Of course, they are also “downtime” sanctuaries, where you can retreat alone to read a book or just stare out the window and revel in a half hour all to yourself.

Regardless of what you do there, though, the activity is going to be a lot less pleasant if the room is dirty or cluttered.

These rooms tend to be some of the largest in the house, with a whole lot of nooks and crannies where dirt can hide.

They also experience a great deal of everyday wear and tear because they can be busy areas.

It’s not just the daily use by family members; special events, like a cocktail party in a formal living room or a footy match get-together in a family room, can take a big toll.

You’ll inevitably deal with a few stains on the furniture or sofa.

The Common Area Action Plan Step 1. Fight the dust battle

The Common Area Action Plan Step 1. Fight the dust battle

Ever notice how many sur­faces there are in your living room?

Each and every one is a potential dust collector.

Start your common-area cleaning by whipping out your lamb’s­ wool pad or soft lint-free cloth and dust­ing from the ceiling down.

Don’t forget the lighting fixtures and the hidden areas, such as the top of door moldings.

A thorough dusting is sometimes all that is neces­sary to perk up a living room or family room.

Common areas also often contain special features that call for regular cleaning.

A formal living room may have a bow win­dow with multiple panes of glass that need to sparkle to really show that architectural feature at its best.

Family rooms often host an inviting fireplace that will be less inviting if the glass screen has become clouded with soot (a quick secret: Mix some ashes with a little water and rub the mixture onto the glass with a paper towel-the caked-on soot will come right off!).

Even the now-common all-in-one entertainment center and home theater presents a host of challenges, from keeping cable clutter out of sight to making sure various media such as CDs, DVDs, and remotes are kept in order.

A simple, regular cleaning routine is all you need to ensure that you will always have a comfortable and inviting room.

Step 2. Keep your art and photos looking sharp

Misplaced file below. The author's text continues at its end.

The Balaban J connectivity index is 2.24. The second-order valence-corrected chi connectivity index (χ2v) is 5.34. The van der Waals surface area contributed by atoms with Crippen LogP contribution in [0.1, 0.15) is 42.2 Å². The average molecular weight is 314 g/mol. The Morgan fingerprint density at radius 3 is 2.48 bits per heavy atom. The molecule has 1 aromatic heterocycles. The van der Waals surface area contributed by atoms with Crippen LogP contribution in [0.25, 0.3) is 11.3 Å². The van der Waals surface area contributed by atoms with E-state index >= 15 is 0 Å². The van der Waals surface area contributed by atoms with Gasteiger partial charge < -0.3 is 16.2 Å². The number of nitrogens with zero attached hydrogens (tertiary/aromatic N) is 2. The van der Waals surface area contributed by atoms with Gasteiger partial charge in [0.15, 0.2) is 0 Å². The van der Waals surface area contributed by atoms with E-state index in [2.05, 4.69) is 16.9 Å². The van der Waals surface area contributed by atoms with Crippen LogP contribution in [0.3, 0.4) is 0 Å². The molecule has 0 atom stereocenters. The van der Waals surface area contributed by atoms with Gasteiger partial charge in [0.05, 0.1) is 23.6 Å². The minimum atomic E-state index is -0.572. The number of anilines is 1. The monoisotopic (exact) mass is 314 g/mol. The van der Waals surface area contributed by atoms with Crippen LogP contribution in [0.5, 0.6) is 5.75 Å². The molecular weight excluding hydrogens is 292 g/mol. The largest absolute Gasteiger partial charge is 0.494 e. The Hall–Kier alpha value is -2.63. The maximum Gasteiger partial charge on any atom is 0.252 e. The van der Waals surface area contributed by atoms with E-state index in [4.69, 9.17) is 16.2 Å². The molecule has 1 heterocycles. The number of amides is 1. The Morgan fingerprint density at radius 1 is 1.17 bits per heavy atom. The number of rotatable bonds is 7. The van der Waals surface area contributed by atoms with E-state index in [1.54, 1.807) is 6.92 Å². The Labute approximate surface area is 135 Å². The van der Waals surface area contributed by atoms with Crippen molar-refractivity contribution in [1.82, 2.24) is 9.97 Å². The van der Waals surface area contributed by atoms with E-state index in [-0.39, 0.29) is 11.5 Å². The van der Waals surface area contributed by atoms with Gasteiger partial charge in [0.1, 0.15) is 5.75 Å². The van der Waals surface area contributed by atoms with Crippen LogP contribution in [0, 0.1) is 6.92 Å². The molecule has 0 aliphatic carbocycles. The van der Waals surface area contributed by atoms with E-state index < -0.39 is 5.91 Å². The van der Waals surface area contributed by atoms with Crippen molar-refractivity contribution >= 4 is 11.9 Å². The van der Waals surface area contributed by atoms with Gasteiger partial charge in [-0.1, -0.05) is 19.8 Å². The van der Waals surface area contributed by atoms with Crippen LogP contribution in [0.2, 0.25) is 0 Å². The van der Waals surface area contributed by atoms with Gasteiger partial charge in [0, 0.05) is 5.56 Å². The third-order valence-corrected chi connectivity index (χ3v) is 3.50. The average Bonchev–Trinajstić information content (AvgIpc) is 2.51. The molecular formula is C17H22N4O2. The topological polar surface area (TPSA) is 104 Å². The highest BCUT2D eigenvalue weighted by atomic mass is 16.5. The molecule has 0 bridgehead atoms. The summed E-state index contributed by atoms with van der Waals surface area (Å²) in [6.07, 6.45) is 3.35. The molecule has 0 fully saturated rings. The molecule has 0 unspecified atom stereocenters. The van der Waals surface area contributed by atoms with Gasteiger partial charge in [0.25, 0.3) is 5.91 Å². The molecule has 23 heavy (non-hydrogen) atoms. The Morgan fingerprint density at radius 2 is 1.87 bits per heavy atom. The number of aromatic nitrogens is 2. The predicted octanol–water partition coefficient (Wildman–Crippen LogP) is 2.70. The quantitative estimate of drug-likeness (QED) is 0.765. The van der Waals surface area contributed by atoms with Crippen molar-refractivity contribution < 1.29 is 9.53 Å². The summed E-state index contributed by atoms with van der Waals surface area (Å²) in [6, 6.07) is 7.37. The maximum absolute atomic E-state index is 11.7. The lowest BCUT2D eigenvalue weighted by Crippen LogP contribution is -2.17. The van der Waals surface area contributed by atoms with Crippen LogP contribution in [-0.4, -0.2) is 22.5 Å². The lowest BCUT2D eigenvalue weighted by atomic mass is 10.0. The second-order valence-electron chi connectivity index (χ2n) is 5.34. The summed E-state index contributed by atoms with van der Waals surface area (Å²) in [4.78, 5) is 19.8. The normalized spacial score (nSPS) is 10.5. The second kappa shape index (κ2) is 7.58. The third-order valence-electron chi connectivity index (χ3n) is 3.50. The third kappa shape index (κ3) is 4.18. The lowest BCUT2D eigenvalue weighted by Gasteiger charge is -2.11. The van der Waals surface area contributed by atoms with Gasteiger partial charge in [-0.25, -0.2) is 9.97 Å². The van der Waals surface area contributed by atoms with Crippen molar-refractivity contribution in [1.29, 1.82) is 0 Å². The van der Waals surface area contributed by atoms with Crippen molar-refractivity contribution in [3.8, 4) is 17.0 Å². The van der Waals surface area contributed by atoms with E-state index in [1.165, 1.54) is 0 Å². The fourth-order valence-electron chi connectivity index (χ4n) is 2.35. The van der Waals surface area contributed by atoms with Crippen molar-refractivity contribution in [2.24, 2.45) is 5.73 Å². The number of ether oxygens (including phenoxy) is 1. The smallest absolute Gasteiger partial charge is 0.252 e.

Step 2. Keep your art and photos looking sharp

Much of a living room’s personal­ity comes from the art and photos you display. Picture frames and glass don’t usually get filthy dirty, but they do collect dust, residue from heat sources, and finger­prints.

Regular dusting and an occasional cleaning will keep them in good shape. To wash framed glass, dampen a cloth in mild vinegar-and-water solution, wring it almost dry, and wipe.

Don’t spray liq­uid directly on the glass; it can easily seep under the frame and damage the mat or, worse, the artwork or photo.

Polish framed glass with a clean paper coffee filter or used dryer sheet; they’re lint-free, and the dryer sheet will naturally repel dust.

Step 3. Finesse the furniture and the floor

Step 3. Finesse the furniture and the floor

Dust the furniture moving around the room from left to right.

Wipe down vinyl or leather furnishings, and polish any wood as necessary.

When you’re done dusting, move all light furniture to the center of the room and vacuum the uphol­stery, carpet, or dust-mop wood floors.

Then move the furniture back to its original position.

Be sure to vacuum or sweep under larger pieces using the vacuum’s hose extensions or dust­mop as necessary.

Step 4. Spiff up your electronics

Step 4. Spiff up your electronics
Max Pixel

Never spray cleaner directly onto your TV screen, and never use an alcohol-based cleaner on the case or screen of any of your electron­ics.

Instead, spray eyeglass lens cleaner directly onto a clean lint­free cloth and wipe down the TV and other electronics.

Regularly dust TV and computer monitors with fabric softener sheets from your laundry.

The sheets will not only remove the dust, they are designed to reduce static cling, so they will keep dust from resettling for several days or longer.

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